What other conditions may mimic hives?
There are known skin problems that can be mistaken for hives. Some of these can include:
- Heat rash: When skin is exposed to very hot and often, humid weather conditions, sweat ducts can become blocked, forming fluid-filled blisters and bumps (accumulation of sweat, particularly in the folds of skin – in the groin, beneath the breasts, in the armpits or the inner thighs). These can be very sensitive to the touch and itchy. Friction caused by certain types of clothing can also aggravate these bumps, which range from mild to severe. Severe heat rash may result in bumps which affect the deeper layers of skin and fill with pus instead of a clear fluid. Heat rash can, however, also clear on its own once the trigger has been removed or if treated by cooling the skin down, reducing sweating, and restoring a normal internal body temperature.
- Contact dermatitis: A red rash develops following aggravating contact with the skin, such as an allergen substance. This could be an ingredient in a cream or make-up product, or metal found in jewellery, or detergent or soap. The sensation which occurs with contact dermatitis is usually more stinging or burning than an itch. A rash typically only occurs where contact with a trigger was made.
- Eczema: Red, inflamed, scaly, dry and itching skin are typical of an eczema breakout. Eczema can easily be confused with the physical characteristics of hives, as well as occur anywhere on the body. Exact causes of eczema are sometimes difficult to pinpoint, as is often the case with chronic hives. This skin condition, however, is often linked with an overactive immune system. Making an appointment with a dermatologist is best to diagnose eczema and treat it accordingly. Many treatments for hives will not be effective for an eczema breakout.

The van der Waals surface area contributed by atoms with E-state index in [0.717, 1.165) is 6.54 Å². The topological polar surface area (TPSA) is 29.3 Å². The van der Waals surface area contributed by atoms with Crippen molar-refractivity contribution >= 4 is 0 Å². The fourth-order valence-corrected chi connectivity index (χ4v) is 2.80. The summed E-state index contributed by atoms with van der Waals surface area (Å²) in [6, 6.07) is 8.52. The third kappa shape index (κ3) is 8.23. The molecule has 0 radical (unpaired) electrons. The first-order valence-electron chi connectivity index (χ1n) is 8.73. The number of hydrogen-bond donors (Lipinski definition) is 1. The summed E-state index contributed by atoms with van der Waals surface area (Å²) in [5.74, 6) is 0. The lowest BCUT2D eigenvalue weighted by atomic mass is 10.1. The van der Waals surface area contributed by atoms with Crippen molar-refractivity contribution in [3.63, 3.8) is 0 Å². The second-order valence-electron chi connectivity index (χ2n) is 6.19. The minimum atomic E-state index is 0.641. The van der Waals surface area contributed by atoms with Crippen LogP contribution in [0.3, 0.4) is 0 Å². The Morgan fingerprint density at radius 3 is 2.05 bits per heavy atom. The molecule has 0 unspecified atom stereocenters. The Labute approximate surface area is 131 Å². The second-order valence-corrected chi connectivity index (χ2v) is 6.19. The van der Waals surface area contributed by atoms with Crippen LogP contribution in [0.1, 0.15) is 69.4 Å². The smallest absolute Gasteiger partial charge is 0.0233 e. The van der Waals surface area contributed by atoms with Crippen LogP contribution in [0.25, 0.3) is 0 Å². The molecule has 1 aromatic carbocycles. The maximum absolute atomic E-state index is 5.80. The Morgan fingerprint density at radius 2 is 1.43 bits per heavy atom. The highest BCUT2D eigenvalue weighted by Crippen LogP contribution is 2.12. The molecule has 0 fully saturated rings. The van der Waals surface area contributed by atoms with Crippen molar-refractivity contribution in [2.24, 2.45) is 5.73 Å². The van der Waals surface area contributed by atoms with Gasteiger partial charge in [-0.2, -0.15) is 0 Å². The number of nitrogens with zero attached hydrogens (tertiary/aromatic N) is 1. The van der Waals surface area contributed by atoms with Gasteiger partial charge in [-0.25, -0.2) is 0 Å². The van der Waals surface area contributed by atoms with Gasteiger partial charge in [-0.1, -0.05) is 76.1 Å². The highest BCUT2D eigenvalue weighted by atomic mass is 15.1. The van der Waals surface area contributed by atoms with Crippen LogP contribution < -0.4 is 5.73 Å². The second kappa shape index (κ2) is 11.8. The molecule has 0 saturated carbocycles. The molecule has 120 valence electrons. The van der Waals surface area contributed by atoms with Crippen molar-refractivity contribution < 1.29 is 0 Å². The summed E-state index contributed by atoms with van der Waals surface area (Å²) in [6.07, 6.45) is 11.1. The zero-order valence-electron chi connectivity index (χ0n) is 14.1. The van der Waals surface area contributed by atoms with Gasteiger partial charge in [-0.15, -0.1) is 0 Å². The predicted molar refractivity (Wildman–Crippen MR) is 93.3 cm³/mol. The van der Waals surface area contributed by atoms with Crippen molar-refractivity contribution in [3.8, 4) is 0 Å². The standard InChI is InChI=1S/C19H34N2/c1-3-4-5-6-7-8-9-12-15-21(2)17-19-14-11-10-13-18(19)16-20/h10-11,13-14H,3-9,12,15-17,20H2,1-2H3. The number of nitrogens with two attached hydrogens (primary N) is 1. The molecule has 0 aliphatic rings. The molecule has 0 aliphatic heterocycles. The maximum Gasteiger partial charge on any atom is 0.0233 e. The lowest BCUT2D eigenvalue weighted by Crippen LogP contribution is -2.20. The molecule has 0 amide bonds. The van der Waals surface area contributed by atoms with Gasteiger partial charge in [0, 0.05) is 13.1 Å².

- Rosacea: This condition normally occurs on the facial area more than anywhere else on the body. A typical characteristic of rosacea is reddening of the cheeks, forehead, nose and chin. The condition also produces small pimple-like bumps and blood vessels, as well as watery eyes. Medications are the best course of treatment for this type of skin condition.
- Pityriasis rosea: A splotchy red rash can sometimes last for between 5 and 8 weeks (like a case of chronic hives) (18) but can resolve on its own without any treatment at all.
A clue that a rash or marking may not be a case of mild or acute hives could be that it does not resolve within a 24-hour period. Another is if welts are filled with clear fluid, they are more likely hives.
Markings or bumps that are hard or filled with other materials, such as pus or are brownish in colour are often indicative of a more serious skin condition which will require medical diagnosis.
18. National Center for Biotechnology Information. 13 October 2017. Pityriasis, Rosea: https://www.ncbi.nlm.nih.gov/books/NBK448091/ [Accessed 29.08.2018]